I have my six main characters in my first chapter. Needless to say, it's getting confusing (not in my mind, but perhaps the reader). I have to have all these six in the first chapter. Any tricks of the trade? I do have a listing of the six in the beginning of the book. (The list makes sense, it's not merely a list of characters.)

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As long as you stick to one person's pov, I don't think it would be difficult to do. I've got five characters interacting in the first chapter of one of mine, and it wasn't confusing.
I think you're right, Jon. Too much detail one after another is a killer. I may be committing this crime. I guess I have to plow forward and then see what I have.
Yes, at a special event. I have a feeling that I just need to keep writing it out and see what happens.
You can't avoid this, but if your title gets released as an audiobook, multiple characters introduced together can get confusing. Maybe because when someone actually READS a book, they see the character name and the visual gets burned into memory. "Just" hearing a name, especially if one hears many in a short time, means some won't stick. Kind of like meeting 10 people at a cocktail party. An hour later, you'll still remember things about each one, but may not be able to put accurate names to each person. (Or maybe that depends on what you were drinking.)

-dougwood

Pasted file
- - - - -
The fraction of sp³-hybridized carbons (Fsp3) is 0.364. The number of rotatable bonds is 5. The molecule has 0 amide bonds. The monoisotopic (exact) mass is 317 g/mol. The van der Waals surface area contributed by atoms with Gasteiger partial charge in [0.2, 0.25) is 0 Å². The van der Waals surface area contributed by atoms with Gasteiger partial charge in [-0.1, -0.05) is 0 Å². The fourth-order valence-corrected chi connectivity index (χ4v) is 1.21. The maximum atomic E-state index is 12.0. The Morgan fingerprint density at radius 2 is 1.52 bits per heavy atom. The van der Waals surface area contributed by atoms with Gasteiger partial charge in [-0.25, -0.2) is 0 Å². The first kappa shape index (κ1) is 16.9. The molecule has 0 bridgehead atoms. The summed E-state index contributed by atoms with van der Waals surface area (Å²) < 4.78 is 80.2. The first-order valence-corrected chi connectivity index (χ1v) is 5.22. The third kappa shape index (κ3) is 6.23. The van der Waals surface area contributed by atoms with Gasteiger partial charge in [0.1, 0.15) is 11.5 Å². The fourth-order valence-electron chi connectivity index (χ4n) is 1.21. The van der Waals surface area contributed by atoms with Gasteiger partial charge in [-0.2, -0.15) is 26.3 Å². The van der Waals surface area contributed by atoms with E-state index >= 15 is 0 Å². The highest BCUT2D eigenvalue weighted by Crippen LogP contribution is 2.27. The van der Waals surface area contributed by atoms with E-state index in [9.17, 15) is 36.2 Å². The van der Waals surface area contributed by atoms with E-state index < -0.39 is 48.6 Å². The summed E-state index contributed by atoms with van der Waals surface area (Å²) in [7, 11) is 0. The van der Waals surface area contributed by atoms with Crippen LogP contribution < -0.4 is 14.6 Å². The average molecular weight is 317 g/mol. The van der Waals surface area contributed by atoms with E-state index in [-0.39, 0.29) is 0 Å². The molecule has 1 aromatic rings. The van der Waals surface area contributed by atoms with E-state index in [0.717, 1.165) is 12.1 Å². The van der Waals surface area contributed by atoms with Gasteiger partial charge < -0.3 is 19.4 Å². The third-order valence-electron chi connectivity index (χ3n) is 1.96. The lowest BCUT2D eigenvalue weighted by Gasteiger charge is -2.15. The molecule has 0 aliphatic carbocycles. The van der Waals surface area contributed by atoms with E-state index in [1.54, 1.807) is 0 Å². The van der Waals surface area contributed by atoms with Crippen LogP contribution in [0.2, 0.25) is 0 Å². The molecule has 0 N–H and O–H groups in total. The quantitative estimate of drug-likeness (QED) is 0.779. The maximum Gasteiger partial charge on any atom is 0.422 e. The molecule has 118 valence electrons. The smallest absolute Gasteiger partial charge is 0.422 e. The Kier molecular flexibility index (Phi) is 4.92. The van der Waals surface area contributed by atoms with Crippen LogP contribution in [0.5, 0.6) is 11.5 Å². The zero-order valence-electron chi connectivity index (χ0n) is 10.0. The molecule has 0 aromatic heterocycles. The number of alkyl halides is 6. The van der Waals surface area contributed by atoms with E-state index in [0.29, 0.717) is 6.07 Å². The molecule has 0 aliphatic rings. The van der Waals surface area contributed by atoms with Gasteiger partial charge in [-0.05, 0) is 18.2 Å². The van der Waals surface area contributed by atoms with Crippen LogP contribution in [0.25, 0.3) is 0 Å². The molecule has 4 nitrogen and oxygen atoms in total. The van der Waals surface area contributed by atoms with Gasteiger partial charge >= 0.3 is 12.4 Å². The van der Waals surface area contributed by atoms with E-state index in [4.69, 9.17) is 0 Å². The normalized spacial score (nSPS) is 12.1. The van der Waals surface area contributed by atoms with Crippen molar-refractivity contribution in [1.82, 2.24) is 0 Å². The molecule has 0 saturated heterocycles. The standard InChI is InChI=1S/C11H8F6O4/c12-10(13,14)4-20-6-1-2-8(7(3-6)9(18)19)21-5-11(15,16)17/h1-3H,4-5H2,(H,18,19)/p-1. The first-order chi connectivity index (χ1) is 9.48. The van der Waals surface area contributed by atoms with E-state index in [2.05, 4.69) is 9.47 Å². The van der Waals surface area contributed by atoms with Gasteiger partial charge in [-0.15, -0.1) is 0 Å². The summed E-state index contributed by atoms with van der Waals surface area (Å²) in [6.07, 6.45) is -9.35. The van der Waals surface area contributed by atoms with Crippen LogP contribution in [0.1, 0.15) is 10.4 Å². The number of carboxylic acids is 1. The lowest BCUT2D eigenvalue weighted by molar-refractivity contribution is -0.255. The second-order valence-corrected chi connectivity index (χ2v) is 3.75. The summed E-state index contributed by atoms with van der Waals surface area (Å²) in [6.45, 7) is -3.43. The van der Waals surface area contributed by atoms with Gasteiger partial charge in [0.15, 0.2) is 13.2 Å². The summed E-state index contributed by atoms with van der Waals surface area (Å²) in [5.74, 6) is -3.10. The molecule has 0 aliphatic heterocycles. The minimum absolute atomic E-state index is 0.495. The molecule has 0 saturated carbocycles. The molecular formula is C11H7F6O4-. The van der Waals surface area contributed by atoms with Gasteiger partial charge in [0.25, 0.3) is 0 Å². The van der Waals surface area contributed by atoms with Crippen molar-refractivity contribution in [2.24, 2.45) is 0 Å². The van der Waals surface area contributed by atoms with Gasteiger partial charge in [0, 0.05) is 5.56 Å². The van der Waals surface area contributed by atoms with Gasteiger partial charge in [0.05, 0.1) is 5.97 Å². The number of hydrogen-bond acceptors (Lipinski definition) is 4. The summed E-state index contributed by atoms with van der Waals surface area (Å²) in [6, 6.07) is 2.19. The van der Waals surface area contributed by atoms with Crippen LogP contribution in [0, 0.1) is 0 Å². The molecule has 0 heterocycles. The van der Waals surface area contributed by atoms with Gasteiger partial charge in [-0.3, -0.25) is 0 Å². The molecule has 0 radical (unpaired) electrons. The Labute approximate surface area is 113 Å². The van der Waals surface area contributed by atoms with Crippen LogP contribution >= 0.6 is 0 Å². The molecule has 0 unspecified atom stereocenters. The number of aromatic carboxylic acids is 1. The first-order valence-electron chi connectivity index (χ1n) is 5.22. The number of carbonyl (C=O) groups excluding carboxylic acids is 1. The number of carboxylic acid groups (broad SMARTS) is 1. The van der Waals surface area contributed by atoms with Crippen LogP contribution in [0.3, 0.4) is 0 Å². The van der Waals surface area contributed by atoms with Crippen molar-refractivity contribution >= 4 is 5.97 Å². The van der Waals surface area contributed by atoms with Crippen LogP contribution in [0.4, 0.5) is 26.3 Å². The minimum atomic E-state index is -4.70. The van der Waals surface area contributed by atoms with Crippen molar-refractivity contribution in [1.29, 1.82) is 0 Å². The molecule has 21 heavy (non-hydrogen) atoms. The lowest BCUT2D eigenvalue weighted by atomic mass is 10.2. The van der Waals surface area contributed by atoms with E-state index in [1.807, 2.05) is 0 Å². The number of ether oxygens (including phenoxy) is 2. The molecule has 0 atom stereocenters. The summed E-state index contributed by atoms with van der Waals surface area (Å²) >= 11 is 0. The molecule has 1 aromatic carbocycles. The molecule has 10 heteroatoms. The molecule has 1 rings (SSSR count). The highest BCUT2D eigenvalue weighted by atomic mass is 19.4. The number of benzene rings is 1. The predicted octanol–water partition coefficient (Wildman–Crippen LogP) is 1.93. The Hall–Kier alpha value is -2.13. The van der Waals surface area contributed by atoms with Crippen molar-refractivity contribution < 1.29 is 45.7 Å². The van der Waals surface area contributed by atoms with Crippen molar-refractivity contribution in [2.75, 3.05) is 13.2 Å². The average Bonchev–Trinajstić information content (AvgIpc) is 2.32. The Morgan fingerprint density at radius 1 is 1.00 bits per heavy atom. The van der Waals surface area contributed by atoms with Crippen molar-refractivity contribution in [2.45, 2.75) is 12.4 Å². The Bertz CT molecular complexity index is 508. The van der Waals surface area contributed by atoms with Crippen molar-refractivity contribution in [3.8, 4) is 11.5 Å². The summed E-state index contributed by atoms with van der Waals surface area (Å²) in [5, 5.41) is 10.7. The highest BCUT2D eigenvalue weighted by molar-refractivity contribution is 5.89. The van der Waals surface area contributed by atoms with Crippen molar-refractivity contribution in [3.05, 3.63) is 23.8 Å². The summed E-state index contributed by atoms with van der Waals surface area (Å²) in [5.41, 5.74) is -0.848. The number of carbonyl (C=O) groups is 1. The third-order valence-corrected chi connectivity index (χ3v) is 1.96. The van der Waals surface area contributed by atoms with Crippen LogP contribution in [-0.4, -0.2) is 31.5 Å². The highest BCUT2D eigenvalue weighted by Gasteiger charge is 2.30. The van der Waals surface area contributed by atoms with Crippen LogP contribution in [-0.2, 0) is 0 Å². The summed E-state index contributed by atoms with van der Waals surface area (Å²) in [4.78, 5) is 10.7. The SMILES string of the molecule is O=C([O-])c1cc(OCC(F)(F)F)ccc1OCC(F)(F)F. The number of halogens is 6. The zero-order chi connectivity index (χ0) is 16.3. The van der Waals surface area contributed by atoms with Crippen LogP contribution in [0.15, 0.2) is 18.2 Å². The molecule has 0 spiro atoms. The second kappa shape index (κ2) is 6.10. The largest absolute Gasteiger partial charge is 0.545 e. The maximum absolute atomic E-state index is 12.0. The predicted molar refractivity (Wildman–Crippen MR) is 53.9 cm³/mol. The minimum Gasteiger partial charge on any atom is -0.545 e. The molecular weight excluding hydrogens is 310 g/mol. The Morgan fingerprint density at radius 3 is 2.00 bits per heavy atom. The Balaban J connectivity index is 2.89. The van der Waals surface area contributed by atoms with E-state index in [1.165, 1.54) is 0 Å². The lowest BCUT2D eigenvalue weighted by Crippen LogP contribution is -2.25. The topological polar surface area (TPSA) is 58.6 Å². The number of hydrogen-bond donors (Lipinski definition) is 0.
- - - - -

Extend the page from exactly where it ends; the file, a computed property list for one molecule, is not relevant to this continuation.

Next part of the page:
Well, an obvious point is to keep all six names distinct and in some way memorable. The other point would be to individualize the characters.
When you are done, you may try a reader reaction.
I think that the reader reaction will be key. My six characters are all Japanese American women of the same age and you know how confusing Japanese surnames can be for the average American reader! Ai-ya! At least I can mix it up with nicknames and western first names.
Oh, yes. I know. And this affects sales! That's why books about Americans sell better. Lord, even the British write novels about Americans.
Well, this book is about Americans, but Asian Americans (as opposed to European Americans, etc.).
It's a mystery to me as a reader sometimes how one writer's six characters will be impossible to sort out even when I've followed them through a whole novel, and another's will be memorable and impossible to confuse. One way I do it as a writer is with dialogue, making sure they don't all sound alike but each has a distinctive voice. Another is weaving the description into the action rather than giving a static resume when you introduce the character. Hmm, let's see if I can make up an example off the top of my head: "Jane whirled on her stiletto heels, blonde hair whipping about her face as she stabbed the air an inch from Bobby's nose with a red-lacquered forefinger as sharp as a bear's claw" (heaven knows where that came from--I don't write like that!) vs. "Jane, a 35-year-old blonde woman wearing red nail polish, an Armani suit, and Ferragamo shoes, answered Bobby angrily." Liz
LOL! Now I have this image in my head of Jane tumbling over backward after whirling on her stiletto heels.
I think if you keep individual POV's for each scene you should be fine. If you keep one POV in the first chapter it would probably be less confusing, but you run the risk of setting the reader's expectations that that person is the protagonist, which isn't necessarily the case.
I'm in agreement on the individual POV each scene thing. The book I'm currently working on has an ensemble cast and each chapter is from a different POV. However, I'm just about to write a chapter where all the characters come together for the first time, and I'm wondering how the hell to do it! I'm spending a lot of time pondering the various ways, and not much time actually writing :o)

UglyTown books have a great little cast list at the beginning of each of their books which is funny as well as informative. Damn, I miss UglyTown.

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